Consumer prices in the United States rose at an annual rate not seen since February 1982, with a 7.5 percent increase over the 12 months to January, government data showed Thursday.
Compared to December, the US Labor Department said the consumer price index (CPI) rose 0.6 percent, more than analysts had expected and confirming the potency of the ongoing inflation wave hitting the world's largest economy.
Prices had risen seven percent over the course of 2021 amid supply chain snarls, strong consumer demand and shortages of crucial components, fueling a drop in US President Joe Biden's approval ratings and a rapid shift in the Federal Reserve's policy.
The central bank is now strongly signalling it will raise interest rates for the first time since the pandemic began at its meeting in March.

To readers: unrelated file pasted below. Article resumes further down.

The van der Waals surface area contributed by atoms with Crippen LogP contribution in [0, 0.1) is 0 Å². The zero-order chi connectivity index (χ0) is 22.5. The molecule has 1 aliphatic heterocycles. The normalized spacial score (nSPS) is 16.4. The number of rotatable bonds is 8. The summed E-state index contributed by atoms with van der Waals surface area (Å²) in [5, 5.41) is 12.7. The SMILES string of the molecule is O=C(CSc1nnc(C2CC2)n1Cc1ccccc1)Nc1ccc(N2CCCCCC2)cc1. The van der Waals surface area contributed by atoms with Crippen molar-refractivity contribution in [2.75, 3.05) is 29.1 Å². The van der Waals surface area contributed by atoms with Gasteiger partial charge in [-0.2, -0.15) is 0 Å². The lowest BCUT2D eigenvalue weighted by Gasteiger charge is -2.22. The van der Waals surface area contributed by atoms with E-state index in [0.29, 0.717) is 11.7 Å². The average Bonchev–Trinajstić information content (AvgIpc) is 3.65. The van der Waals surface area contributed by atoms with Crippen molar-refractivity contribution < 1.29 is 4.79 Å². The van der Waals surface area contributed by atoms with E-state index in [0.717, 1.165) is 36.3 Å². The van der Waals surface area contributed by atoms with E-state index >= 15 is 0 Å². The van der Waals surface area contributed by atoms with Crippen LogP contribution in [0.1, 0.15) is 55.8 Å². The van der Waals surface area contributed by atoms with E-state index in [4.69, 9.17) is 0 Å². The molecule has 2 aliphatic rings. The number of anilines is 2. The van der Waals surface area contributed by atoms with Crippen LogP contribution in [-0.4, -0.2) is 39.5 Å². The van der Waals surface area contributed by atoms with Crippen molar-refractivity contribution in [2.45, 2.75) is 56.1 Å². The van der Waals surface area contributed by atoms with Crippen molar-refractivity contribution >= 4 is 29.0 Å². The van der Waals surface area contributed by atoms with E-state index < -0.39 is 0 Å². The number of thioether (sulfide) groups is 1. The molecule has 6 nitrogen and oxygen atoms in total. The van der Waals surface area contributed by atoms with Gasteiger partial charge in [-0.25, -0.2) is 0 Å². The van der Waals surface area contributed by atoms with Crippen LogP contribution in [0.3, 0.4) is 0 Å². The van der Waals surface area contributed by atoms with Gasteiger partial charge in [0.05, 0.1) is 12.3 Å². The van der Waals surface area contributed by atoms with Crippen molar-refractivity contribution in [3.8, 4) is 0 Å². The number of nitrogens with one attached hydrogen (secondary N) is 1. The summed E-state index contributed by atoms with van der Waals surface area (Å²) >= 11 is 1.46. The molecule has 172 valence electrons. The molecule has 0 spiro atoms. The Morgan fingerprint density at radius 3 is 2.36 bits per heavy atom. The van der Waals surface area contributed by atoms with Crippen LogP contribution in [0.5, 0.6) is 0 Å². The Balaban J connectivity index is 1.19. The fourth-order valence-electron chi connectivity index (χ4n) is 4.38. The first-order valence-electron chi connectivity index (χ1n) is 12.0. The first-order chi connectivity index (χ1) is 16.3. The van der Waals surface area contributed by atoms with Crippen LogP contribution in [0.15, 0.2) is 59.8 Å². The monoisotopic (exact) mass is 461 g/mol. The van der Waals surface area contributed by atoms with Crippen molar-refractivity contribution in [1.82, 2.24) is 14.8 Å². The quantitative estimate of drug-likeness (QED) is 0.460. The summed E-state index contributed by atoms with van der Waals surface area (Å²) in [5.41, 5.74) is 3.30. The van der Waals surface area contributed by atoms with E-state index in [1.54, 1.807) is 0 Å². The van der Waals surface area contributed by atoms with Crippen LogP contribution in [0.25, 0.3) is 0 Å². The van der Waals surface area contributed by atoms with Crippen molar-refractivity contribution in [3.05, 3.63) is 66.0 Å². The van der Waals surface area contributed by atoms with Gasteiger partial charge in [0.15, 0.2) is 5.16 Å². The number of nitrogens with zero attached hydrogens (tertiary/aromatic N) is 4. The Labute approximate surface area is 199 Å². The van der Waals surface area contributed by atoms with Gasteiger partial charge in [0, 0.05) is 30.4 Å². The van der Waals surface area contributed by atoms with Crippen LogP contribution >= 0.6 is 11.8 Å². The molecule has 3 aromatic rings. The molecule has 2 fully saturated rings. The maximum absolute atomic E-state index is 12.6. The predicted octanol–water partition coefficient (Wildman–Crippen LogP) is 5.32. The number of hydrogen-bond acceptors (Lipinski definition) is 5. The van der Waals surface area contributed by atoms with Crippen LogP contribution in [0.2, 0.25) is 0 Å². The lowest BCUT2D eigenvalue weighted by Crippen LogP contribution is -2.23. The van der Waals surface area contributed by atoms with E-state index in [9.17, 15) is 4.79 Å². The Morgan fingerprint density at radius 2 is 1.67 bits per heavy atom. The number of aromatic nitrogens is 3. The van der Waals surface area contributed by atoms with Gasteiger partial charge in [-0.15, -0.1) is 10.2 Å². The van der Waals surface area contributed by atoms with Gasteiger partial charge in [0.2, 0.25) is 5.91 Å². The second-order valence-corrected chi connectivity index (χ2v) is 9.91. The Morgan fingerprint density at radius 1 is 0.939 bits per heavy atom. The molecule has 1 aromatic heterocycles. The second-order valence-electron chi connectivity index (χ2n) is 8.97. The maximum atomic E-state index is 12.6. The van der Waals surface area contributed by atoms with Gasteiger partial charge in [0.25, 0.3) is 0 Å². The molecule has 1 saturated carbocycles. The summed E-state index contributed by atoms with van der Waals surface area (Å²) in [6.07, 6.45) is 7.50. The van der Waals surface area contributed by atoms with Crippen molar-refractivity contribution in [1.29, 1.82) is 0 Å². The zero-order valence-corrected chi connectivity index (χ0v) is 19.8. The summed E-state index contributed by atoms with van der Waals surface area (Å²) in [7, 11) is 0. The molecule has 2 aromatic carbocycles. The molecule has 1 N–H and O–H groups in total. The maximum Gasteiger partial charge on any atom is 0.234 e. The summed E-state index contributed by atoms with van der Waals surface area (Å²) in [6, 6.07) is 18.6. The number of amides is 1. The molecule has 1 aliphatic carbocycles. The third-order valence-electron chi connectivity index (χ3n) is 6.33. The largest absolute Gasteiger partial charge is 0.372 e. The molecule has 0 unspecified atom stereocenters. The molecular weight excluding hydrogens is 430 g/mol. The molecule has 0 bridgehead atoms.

The latest data is unlikely to change the bank's mind, showing the price hikes in many categories accelerating compared to the month prior.
Groceries and other items in the food at home category were up one percent, much higher than the 0.4 percent increase in December. For the 12-month period, it was up 7.4 percent.
Energy prices rose 0.9 percent on a monthly basis, and were up 27 percent for the year, though the data did show a monthly decline in gasoline prices.
Used cars, which have seen major price gains as the economy recovered and a semiconductor shortage constrained supplies of new cars, saw prices rise 1.5 percent last month, less than their increase in December.